New Home Sales Climb Higher

New home sales, which are recorded at the contract signing, rose 11.9% in December, following a downward revision in November sales. Sales ended the year 14% below December 2020 levels. Significant shortages of materials, land and labor are ongoing headwinds for builders who are seeing the busiest demand period since the last housing bubble.

Home prices rose at an astronomical pace in 2021 as strong demand fueled by ultra-low mortgage rates was met with a significant shortage of available homes. More than 50% of new homes sold since July have been in the $400,000 and higher range; that trend was bucked in December with only 46% of homes sold in that price range.

Buyers will continue to face record-high home prices and bidding wars into 2022, even as more supply comes on line. High materials prices and more homes being built at the higher end are adding insult to injury.

Separately, existing home sales, which are recorded at the contract closing, fell 4.6% in December, ending three straight months of growth. Buyers continue to face a lack of homes for sale; the current sales pace translates to only 1.8 months of supply, a record low. Six months is considered necessary for prices to reflect a balanced market.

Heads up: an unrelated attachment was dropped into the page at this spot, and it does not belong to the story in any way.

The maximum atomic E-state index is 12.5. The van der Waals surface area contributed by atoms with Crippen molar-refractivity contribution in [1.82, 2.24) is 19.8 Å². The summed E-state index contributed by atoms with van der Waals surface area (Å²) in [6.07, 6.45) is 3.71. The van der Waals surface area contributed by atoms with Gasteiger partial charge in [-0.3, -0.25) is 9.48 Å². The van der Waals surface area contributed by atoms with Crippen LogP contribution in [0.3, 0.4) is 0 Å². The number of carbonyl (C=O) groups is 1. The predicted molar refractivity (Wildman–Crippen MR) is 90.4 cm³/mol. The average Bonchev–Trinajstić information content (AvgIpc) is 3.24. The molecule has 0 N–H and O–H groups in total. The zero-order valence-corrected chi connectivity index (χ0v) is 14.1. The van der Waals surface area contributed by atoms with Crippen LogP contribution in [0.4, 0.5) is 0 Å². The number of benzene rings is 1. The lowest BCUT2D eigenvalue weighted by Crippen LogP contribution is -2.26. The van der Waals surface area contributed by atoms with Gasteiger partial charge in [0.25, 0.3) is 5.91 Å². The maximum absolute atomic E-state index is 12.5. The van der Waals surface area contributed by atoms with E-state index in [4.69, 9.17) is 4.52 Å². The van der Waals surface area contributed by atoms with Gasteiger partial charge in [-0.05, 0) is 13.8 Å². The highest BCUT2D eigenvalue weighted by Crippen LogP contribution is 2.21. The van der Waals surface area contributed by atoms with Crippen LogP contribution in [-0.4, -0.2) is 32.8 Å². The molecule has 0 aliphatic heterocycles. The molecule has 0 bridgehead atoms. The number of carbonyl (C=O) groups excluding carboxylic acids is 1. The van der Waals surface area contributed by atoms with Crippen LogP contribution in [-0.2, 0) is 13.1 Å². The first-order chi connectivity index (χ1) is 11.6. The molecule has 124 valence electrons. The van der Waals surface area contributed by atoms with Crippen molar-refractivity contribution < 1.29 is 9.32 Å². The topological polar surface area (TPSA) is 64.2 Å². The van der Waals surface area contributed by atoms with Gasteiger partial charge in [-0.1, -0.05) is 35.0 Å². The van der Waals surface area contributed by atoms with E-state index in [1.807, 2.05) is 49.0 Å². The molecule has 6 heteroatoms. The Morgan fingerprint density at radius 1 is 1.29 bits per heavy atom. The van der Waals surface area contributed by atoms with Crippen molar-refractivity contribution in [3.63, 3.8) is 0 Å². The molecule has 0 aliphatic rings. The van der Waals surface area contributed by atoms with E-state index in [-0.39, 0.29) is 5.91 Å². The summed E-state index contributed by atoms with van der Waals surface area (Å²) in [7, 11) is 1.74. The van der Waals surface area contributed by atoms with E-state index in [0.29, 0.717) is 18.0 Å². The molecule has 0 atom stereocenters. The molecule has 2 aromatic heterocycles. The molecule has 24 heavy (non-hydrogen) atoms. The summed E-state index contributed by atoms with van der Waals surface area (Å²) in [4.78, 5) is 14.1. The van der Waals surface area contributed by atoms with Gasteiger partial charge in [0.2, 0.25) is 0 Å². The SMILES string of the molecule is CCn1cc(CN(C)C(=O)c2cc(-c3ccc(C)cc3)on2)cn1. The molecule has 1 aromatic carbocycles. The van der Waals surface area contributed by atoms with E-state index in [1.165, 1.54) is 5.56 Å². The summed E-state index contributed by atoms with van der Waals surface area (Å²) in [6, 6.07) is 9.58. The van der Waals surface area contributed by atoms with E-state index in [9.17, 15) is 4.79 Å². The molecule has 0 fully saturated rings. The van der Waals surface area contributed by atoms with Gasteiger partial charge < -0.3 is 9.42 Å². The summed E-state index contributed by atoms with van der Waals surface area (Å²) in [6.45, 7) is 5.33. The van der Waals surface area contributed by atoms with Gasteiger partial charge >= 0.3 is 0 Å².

Rising mortgage rates are not discouraging all buyers. Some are still jumping at the chance to lock in historically low rates. First-time buyers made up 30% of existing home buyers in December; that share dropped to just 26% by November as more investors entered the market. Now, first-time buyers are jumping at the chance to lock in a low rate before mortgage rates climb even further. Strong mortgage applications for purchase will buoy home sales at the start of this year.

Bottom Line
Home sales in 2021 hit levels last seen in 2006. Lack of supply, especially at the entry level, will remain a hurdle in 2022. High prices and bidding wars will continue to sideline some would-be buyers. Builders are working through backlogs to bring more supply on line, which should eventually ease supply in some markets.

The Federal Reserve’s plan to shrink its balance sheet purchases and hike short term rates has already pushed mortgage rates up. That should help cool demand and allow supply to readjust. The wildcard is all-cash investors, who are flipping to rent and adding froth to the overall housing market.

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